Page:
P90x Creator Tony Horton: My Success Secrets

Last Updated Jun 14, 2011 12:31 PM EDT

Tony Horton and his partners built P90x, a $400-million-a-year fitness empire on...infomercials. Sure, it doesn't hurt to have famous fit folks like Sheryl Crow and Representative Paul Ryan singing your praises. Or the New York Times calling P90x a "fitness revolution." But Horton isn't all that different from any of us trying to build better, bigger careers through creativity and hard work.

Horton went from being a young actor trying to make it in Hollywood to building a career as a respected celeb fitness trainer (he counts Bruce Springsteen and Annie Lennox as former clients). Of course, he's since transitioned into a bold-faced infomercial icon.

While auditioning in Hollywood, Horton met Carl Daikeler, a veteran infomercial producer. Along with business partner Jon Congdon, the three make up the dream team behind P90x and its successful offshoots. Horton most recently penned a fitness book, Bring It! and currently lends his time to the GO Campaign, which helps orphans around the world.

I snagged a few minutes out of Horton's busy schedule last week to discuss how he moved his career from the casting call to the gym to the boardroom, and became a brand along the way:

How did you realize that personal training wasn't going to be enough for you?
You can only make so much money driving around and training one person at a time. I did an audition for Nordic Track and I was using my fitness knowledge and reading a Teleprompter. I realized I could walk and chew gum at the same time.

Did you have any help orchestrating your career transition? I read Keith Ellis's book, The Magic Lamp: Goal Setting for People Who Hate Setting Goals. My goal was to be a spokesperson instead of a trainer. You have to be around like-minded people to have real successes. If you're in constant conflict about direction you're just going to move that much slower. Often you're going to stifle any success because you're not on the same page.

So clearly, picking the right partners is paramount. Did other people inspire you besides them?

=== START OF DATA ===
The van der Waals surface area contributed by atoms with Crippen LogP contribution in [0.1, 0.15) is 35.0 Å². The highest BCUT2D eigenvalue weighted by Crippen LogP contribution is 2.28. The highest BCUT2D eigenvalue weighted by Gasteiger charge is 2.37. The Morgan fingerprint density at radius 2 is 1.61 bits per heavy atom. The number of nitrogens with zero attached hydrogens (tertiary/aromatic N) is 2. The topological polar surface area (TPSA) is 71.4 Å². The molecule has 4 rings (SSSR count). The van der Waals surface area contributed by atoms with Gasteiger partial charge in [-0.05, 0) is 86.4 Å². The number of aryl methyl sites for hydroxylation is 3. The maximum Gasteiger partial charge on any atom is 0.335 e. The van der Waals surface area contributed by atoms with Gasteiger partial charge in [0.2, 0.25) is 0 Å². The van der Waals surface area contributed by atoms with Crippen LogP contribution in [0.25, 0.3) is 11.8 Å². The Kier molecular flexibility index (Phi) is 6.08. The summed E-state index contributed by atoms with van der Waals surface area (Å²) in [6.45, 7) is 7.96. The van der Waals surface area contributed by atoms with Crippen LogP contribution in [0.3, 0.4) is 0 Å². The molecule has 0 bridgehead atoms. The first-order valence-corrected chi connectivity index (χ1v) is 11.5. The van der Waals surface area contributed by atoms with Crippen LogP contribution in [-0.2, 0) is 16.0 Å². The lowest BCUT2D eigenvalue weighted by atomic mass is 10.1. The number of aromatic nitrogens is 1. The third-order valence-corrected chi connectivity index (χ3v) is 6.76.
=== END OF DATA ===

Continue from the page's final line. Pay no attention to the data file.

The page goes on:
Yes. [My advice is to] find a series of mentors who are super successful and just duplicate what they're doing. They didn't get where they are by not learning from people before them. I went to see Deepak Chopra, Billy Blanks, Anthony Robbins. I take little bits and pieces of everyone I meet and every conference I go to.

With all these wheels spinning at once, how do you stay organized? I'm a big To Do list freak -- what do I have to do, who do I have to call? I have 3 x 5 index cards in five of the rooms of my house and I'm always jotting down a problem that I have to solve.

How important are Twitter and Facebook to building a business and brand? It's a lot easier now than it ever was. If you're creative and have a sense of humor, it's amazing what you can build.

Ever think about what you'd be doing now if you'd stuck with acting? I love acting. If I had an opportunity to be in a movie or TV series, I'd love to do it. But generally as an actor, you might make someone laugh, but you're not really inspiring them. You're not creating major physical mental and emotional changes in someone.

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    Amy Levin-Epstein is a freelance writer who has been published in dozens of magazines (including Glamour, Self and Redbook), websites (including AOLHealth.com, Babble.com and Details.com) and newspapers (including The New York Post and the Boston Globe). To read more of her writing, visit AmyLevinEpstein.com.